Buchanan's counsel requests permission to conduct early
discovery in order to find a new plaintiff. Defendants
objected to Mr. Buchanan's request for such discovery.
Court directed the parties to brief the propriety of
defendants' removal to this Court and Mr. Buchanan's
standing to pursue this action, including:
1. How the relief sought by the complaint (including any
attorney's fees) should be measured for purposes of
establishing the $75, 000 amount-in-controversy threshold for
diversity jurisdiction, where at the time of removal, the
removing party has knowledge of bases for potential dismissal
of the action; and
2. Whether there is a genuine dispute of material fact
regarding the validity or enforceability of the release at
issue, and if so, whether discovery is necessary and
sufficient to resolve the dispute.
Dkt. No. 23. The parties timely submitted their briefs, and
the Court held a hearing on the matter on June 4, 2019.
Defendants maintain that they properly removed this action
based on diversity jurisdiction, and that this matter must be
dismissed in view of Mr. Buchanan's general release. Mr.
Buchanan does not dispute that complete diversity of
citizenship exists. However, he contends that this matter
must be remanded to the state court because defendants have
not met their burden to establish that the amount in
controversy exceeds the $75, 000 threshold. Assuming the
Court has diversity jurisdiction over this case, the parties
disagree whether Mr. Buchanan may pursue the PAGA claim. Upon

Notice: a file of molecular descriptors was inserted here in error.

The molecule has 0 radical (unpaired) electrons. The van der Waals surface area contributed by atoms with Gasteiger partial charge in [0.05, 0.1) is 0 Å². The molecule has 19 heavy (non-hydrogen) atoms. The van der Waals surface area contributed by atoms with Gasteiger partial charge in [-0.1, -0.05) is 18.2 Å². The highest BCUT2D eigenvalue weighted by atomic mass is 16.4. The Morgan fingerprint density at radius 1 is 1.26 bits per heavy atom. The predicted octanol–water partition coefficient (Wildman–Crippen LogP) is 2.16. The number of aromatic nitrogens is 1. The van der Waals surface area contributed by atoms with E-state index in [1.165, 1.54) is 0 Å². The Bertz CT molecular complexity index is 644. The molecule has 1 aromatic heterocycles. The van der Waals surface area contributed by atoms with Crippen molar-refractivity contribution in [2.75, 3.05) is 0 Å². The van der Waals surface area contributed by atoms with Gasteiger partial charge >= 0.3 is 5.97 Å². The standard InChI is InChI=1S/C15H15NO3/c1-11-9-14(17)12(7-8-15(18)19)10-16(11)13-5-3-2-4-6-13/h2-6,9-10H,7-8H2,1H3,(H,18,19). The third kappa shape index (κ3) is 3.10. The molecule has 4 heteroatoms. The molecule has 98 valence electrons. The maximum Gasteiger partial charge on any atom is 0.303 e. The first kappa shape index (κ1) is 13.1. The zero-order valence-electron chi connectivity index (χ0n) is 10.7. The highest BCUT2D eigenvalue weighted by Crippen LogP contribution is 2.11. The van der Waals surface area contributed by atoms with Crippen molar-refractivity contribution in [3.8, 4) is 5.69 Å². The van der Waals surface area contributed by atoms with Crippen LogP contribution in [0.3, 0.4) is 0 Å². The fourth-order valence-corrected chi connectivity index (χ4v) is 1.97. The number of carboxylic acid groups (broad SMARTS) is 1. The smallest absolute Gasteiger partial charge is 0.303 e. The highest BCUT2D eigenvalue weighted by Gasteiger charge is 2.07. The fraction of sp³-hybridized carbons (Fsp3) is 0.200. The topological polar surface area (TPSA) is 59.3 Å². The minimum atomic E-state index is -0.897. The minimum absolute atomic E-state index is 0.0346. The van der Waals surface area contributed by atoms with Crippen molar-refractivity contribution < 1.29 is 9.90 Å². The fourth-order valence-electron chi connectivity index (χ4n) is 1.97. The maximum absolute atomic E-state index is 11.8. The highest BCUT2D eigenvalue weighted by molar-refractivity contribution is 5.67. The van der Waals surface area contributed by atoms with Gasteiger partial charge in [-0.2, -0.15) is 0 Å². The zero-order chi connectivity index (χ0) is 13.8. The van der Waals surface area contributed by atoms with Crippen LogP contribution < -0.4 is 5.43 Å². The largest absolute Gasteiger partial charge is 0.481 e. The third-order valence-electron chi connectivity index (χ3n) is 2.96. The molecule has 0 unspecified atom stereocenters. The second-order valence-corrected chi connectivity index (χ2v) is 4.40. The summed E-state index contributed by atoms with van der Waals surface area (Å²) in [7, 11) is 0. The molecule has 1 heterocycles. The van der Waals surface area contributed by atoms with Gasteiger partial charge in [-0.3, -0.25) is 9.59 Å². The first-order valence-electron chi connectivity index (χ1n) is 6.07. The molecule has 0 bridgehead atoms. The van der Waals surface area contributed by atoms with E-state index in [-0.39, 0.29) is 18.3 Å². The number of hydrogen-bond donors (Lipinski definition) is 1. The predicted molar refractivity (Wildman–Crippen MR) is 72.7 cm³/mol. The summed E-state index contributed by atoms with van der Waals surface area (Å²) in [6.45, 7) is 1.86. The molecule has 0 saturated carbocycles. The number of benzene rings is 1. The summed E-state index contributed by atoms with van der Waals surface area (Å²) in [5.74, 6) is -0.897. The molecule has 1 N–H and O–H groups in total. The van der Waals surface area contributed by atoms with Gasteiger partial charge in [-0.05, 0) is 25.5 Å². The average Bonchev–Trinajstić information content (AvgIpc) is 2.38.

consideration of the papers submitted, as well as the
arguments of counsel, the Court concludes that defendants
have not met their burden to establish that diversity
jurisdiction exists and therefore remands this matter to the
district courts have diversity jurisdiction over civil
actions in which the matter in controversy exceeds the sum or
value of $75, 000, exclusive of interest and costs, and is
between citizens of different states. 28 U.S.C. §
1332(a). Diversity jurisdiction is measured at the time a
lawsuit is filed. See generally Grup Dataflux v. Atlas
Global Group, L.P., 541 U.S. 567, 570-71 (2004). Removal
to federal court is proper where the federal court would have
original subject matter jurisdiction over the complaint. 28
U.S.C. § 1441. The removal statutes are strictly
construed against removal and place the burden on defendants
to demonstrate that removal is proper. Moore-Thomas v.
Alaska Airlines, Inc., 553 F.3d 1241, 1244 (9th Cir.
2009) (citing Gaus v. Miles, Inc., 980 F.2d 564, 566
(9th Cir. 1992)). Additionally, the Court has a continuing
duty to determine whether it has subject matter jurisdiction.
Fed.R.Civ.P. 12(h). A case must be remanded to the state
court if it appears at any time before final judgment that
the court lacks subject matter jurisdiction. 28 U.S.C. §
Amount in Controversy
the amount in controversy is not evident from the face of Mr.
Buchanan's pleadings, defendants must prove, by a
preponderance of the evidence, that the jurisdictional
threshold is met. Fritsch v. Swift Transp. Co. of
Arizona, LLC, 899 F.3d 785, 793 (9th Cir. 2018); Sanchez
v. Monumental Life Ins. Co., 102 F.3d 398, 404 (9th Cir.
1996). “Under this burden, the defendant[s] must
provide evidence establishing that it is more likely than not
that the amount in controversy exceeds that amount.”
Sanchez, 102 F.3d at 404 (internal quotations and citations
omitted). To discharge their burden, defendants must do more
than present speculation or conclusory allegations.
Valdez v. Allstate Ins. Co., 372 F.3d 1115, 1117
(9th Cir. 2004). The Court may consider the complaint, facts
presented in the removal petition, and any summary-judgment
type evidence relevant to the amount in controversy at the